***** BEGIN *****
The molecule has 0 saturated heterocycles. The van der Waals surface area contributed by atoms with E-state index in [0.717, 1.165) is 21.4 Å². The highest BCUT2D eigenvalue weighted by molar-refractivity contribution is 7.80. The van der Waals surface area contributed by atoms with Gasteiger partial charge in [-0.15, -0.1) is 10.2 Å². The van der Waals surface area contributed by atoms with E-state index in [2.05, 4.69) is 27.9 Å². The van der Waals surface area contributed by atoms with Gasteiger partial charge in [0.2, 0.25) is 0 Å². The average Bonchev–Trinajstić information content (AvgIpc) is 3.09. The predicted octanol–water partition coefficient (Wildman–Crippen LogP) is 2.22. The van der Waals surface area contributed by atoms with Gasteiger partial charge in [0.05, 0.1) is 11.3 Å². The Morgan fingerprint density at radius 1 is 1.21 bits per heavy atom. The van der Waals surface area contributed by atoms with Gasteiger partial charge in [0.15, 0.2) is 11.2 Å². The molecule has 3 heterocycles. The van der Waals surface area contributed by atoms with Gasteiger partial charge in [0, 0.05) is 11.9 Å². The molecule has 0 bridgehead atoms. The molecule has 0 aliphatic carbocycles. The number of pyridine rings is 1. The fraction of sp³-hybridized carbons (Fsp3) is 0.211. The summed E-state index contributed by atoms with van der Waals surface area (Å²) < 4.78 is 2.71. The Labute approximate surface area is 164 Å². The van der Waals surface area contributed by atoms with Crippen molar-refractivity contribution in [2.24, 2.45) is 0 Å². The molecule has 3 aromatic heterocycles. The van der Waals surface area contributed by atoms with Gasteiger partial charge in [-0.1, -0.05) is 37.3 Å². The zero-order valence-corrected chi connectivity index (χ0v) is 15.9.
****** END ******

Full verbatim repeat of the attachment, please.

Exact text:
The molecule has 0 saturated heterocycles. The van der Waals surface area contributed by atoms with E-state index in [0.717, 1.165) is 21.4 Å². The highest BCUT2D eigenvalue weighted by molar-refractivity contribution is 7.80. The van der Waals surface area contributed by atoms with Gasteiger partial charge in [-0.15, -0.1) is 10.2 Å². The van der Waals surface area contributed by atoms with E-state index in [2.05, 4.69) is 27.9 Å². The van der Waals surface area contributed by atoms with Gasteiger partial charge in [0.2, 0.25) is 0 Å². The average Bonchev–Trinajstić information content (AvgIpc) is 3.09. The predicted octanol–water partition coefficient (Wildman–Crippen LogP) is 2.22. The van der Waals surface area contributed by atoms with Gasteiger partial charge in [0.05, 0.1) is 11.3 Å². The Morgan fingerprint density at radius 1 is 1.21 bits per heavy atom. The van der Waals surface area contributed by atoms with Gasteiger partial charge in [0.15, 0.2) is 11.2 Å². The molecule has 3 heterocycles. The van der Waals surface area contributed by atoms with Gasteiger partial charge in [0, 0.05) is 11.9 Å². The molecule has 0 bridgehead atoms. The molecule has 0 aliphatic carbocycles. The number of pyridine rings is 1. The fraction of sp³-hybridized carbons (Fsp3) is 0.211. The summed E-state index contributed by atoms with van der Waals surface area (Å²) < 4.78 is 2.71. The Labute approximate surface area is 164 Å². The van der Waals surface area contributed by atoms with Crippen molar-refractivity contribution in [2.24, 2.45) is 0 Å². The molecule has 3 aromatic heterocycles. The van der Waals surface area contributed by atoms with Gasteiger partial charge in [-0.1, -0.05) is 37.3 Å². The zero-order valence-corrected chi connectivity index (χ0v) is 15.9.